Effective 4 December 2018, the Artisan Partners officially rechristened Artisan International Small Cap as Artisan International Small-Mid Fund. Four other consequential changes were attendant to it:
On 15 October 2018, the fund reopened to new investors
On that same date, a new manager, Rezo Kanovich, took control of the fund. Mr. Kanovich and his analyst team, all of whom resigned on rather short notice, have guided Oppenheimer International Small-Mid Company (OSMAX) since early 2012.
On 4 December 2018, the fund’s investment guidelines formally changed to broaden the investable universe, though the change had been announced on 4 October 2018.
Finally, on 1 December 2018, the adviser reduced fees on the fund’s Investor share class from 1.57% down to 1.37%.
Artisan describes the changes as “evolutionary.”
Mr. Kanovich will be able to invest in stocks with market caps as high as $30 billion which, they note, means that might be investing in the largest firms in some smaller markets. The fund will normally hold at least 65% of its assets in non-US equities, which allows for a substantial investment in US equities as well. His investment discipline has three components:
A thematic component, in which he attempts to identify both long-term, secular growth drivers and the firm’s most likely to benefit from them
A sustainable growth component, in which he targets “wide moat” firms with strong management teams, and
A valuation component, in which he seeks temporary mispricings of good firms.
He has done an exceptional job at his earlier charge, whose performance Morningstar describes as “terrific.” Oppenheimer International Small-Mid Company (OSMAX) is a closed, five-star fund. Shareholders should expect substantial portfolio turnover, with a potentially large tax hit. The OSMAX portfolio is substantially more Asia-focused than Artisan’s current one, it has a substantially higher stake in large cap stocks and higher overall market cap, and it typically holds about three times as many names in its portfolio.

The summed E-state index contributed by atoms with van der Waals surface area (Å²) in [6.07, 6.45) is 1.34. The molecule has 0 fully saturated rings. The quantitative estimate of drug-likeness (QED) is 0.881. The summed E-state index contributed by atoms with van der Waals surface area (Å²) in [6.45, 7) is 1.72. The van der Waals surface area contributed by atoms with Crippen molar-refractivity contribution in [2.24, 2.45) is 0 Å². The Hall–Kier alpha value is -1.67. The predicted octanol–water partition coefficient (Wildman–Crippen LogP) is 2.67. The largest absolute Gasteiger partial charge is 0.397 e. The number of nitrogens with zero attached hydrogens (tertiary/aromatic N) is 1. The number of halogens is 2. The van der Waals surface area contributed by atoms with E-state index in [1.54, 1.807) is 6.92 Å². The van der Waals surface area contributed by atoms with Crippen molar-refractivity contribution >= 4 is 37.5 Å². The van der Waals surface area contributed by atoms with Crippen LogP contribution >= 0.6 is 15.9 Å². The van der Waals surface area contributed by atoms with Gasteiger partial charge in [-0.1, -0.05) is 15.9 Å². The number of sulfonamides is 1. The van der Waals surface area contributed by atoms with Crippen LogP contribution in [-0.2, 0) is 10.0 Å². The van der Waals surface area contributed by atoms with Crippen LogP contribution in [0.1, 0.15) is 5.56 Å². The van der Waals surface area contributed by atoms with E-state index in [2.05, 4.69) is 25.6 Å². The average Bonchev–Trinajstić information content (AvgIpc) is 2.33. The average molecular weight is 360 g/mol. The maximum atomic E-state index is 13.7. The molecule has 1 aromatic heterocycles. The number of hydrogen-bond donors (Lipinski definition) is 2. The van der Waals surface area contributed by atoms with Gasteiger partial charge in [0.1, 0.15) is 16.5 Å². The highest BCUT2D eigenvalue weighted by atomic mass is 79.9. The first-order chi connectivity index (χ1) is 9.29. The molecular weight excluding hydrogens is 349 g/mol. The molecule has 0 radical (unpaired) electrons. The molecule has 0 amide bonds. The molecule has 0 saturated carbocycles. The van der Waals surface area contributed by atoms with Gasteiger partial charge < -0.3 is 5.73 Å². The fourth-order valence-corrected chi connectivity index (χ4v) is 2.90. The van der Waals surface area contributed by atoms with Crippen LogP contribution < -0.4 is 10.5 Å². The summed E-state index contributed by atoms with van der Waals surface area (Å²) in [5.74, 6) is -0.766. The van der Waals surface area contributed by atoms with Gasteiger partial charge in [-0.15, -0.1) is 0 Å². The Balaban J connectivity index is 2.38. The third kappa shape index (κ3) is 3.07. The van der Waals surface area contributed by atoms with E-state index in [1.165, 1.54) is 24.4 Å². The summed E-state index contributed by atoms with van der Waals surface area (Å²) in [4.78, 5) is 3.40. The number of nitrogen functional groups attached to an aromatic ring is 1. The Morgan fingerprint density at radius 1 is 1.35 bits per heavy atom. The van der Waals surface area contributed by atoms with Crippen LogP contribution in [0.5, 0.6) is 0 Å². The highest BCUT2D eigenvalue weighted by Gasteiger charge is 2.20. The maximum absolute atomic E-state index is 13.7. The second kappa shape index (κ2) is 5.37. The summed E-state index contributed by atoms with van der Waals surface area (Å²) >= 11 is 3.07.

There was a spirited discussion about the change on our discussion board. Some expressed the opinion that the Artisan brand is not so sterling as it once was, while others noted the steadily rising charge for Mr. Kanovich’s services. “msf,” for example, pondered a question that Ed Studzinski raises frequently.
The minimum initial investment in the fund’s Investor share class is $1,000, the Advisor shares (APDJX) require $250,0000 and the Institutional share class (APHJX) minimum is $1 million. The fund is available for purchase through 73 brokerages, including major platforms such as Fidelity, JPMorgan, Merrill, Schwab, TD Ameritrade, and Vanguard. The expense ratios, after waivers, are 1.37%, 1.27% and 1.16%, respectively. Morningstar describes all of those as “high.” While Artisan’s website is generally rich with resources, information specific to the fund’s new direction remains modest.